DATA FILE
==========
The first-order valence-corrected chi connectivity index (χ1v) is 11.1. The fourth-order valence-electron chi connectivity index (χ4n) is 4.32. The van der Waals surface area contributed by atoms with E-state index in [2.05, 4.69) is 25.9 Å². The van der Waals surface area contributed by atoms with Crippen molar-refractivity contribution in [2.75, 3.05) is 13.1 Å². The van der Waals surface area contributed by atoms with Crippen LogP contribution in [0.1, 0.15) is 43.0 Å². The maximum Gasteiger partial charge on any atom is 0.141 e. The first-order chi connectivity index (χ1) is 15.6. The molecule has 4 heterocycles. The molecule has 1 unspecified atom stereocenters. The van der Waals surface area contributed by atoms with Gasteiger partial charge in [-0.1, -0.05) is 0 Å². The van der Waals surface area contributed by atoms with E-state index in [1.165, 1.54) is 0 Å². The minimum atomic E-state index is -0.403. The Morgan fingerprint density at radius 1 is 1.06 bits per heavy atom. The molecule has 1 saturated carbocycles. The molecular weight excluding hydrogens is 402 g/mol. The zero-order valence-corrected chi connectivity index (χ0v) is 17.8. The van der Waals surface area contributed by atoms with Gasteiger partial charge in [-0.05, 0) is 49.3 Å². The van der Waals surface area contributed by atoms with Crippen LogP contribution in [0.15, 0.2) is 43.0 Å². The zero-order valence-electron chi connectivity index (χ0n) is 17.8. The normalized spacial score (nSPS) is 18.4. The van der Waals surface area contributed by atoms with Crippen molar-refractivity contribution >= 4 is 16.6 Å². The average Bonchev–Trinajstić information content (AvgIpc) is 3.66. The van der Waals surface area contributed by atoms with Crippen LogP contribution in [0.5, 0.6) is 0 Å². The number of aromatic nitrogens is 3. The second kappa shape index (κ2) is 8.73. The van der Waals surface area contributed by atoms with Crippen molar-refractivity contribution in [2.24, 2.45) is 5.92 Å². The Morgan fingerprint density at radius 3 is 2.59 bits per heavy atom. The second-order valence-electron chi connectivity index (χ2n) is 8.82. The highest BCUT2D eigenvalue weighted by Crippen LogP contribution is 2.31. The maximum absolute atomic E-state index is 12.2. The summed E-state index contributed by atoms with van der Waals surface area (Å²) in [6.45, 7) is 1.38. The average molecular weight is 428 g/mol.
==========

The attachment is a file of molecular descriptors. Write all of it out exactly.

The first-order valence-corrected chi connectivity index (χ1v) is 11.1. The fourth-order valence-electron chi connectivity index (χ4n) is 4.32. The van der Waals surface area contributed by atoms with E-state index in [2.05, 4.69) is 25.9 Å². The van der Waals surface area contributed by atoms with Crippen molar-refractivity contribution in [2.75, 3.05) is 13.1 Å². The van der Waals surface area contributed by atoms with Crippen LogP contribution in [0.1, 0.15) is 43.0 Å². The maximum Gasteiger partial charge on any atom is 0.141 e. The first-order chi connectivity index (χ1) is 15.6. The molecule has 4 heterocycles. The molecule has 1 unspecified atom stereocenters. The van der Waals surface area contributed by atoms with Gasteiger partial charge in [-0.1, -0.05) is 0 Å². The van der Waals surface area contributed by atoms with E-state index in [1.165, 1.54) is 0 Å². The minimum atomic E-state index is -0.403. The Morgan fingerprint density at radius 1 is 1.06 bits per heavy atom. The molecule has 1 saturated carbocycles. The molecular weight excluding hydrogens is 402 g/mol. The zero-order valence-corrected chi connectivity index (χ0v) is 17.8. The van der Waals surface area contributed by atoms with Gasteiger partial charge in [-0.05, 0) is 49.3 Å². The van der Waals surface area contributed by atoms with Crippen LogP contribution in [0.15, 0.2) is 43.0 Å². The zero-order valence-electron chi connectivity index (χ0n) is 17.8. The normalized spacial score (nSPS) is 18.4. The van der Waals surface area contributed by atoms with Crippen molar-refractivity contribution >= 4 is 16.6 Å². The average Bonchev–Trinajstić information content (AvgIpc) is 3.66. The van der Waals surface area contributed by atoms with Crippen LogP contribution in [0.5, 0.6) is 0 Å². The number of aromatic nitrogens is 3. The second kappa shape index (κ2) is 8.73. The van der Waals surface area contributed by atoms with Crippen molar-refractivity contribution in [2.24, 2.45) is 5.92 Å². The Morgan fingerprint density at radius 3 is 2.59 bits per heavy atom. The second-order valence-electron chi connectivity index (χ2n) is 8.82. The highest BCUT2D eigenvalue weighted by Crippen LogP contribution is 2.31. The maximum absolute atomic E-state index is 12.2. The summed E-state index contributed by atoms with van der Waals surface area (Å²) in [6.45, 7) is 1.38. The average molecular weight is 428 g/mol.